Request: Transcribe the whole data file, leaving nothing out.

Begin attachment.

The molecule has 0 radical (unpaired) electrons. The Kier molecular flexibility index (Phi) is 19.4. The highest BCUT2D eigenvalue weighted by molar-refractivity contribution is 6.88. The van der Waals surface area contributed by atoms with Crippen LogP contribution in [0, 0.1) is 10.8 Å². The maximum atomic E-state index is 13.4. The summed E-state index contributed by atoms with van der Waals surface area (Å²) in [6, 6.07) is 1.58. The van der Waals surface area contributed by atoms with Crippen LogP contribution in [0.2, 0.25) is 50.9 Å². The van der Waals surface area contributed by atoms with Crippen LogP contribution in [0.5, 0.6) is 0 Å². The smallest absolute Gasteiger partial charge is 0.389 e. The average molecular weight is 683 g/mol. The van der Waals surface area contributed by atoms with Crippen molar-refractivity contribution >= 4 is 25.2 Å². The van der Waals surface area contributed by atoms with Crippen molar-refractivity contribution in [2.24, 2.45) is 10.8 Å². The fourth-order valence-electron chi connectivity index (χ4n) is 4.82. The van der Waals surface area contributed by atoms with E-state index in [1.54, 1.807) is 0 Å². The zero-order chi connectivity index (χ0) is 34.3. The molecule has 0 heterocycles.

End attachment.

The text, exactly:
The molecule has 0 radical (unpaired) electrons. The Kier molecular flexibility index (Phi) is 19.4. The highest BCUT2D eigenvalue weighted by molar-refractivity contribution is 6.88. The van der Waals surface area contributed by atoms with Crippen LogP contribution in [0, 0.1) is 10.8 Å². The maximum atomic E-state index is 13.4. The summed E-state index contributed by atoms with van der Waals surface area (Å²) in [6, 6.07) is 1.58. The van der Waals surface area contributed by atoms with Crippen LogP contribution in [0.2, 0.25) is 50.9 Å². The van der Waals surface area contributed by atoms with Crippen LogP contribution in [0.5, 0.6) is 0 Å². The smallest absolute Gasteiger partial charge is 0.389 e. The average molecular weight is 683 g/mol. The van der Waals surface area contributed by atoms with Crippen molar-refractivity contribution >= 4 is 25.2 Å². The van der Waals surface area contributed by atoms with Crippen molar-refractivity contribution in [2.24, 2.45) is 10.8 Å². The fourth-order valence-electron chi connectivity index (χ4n) is 4.82. The van der Waals surface area contributed by atoms with E-state index in [1.54, 1.807) is 0 Å². The zero-order chi connectivity index (χ0) is 34.3. The molecule has 0 heterocycles.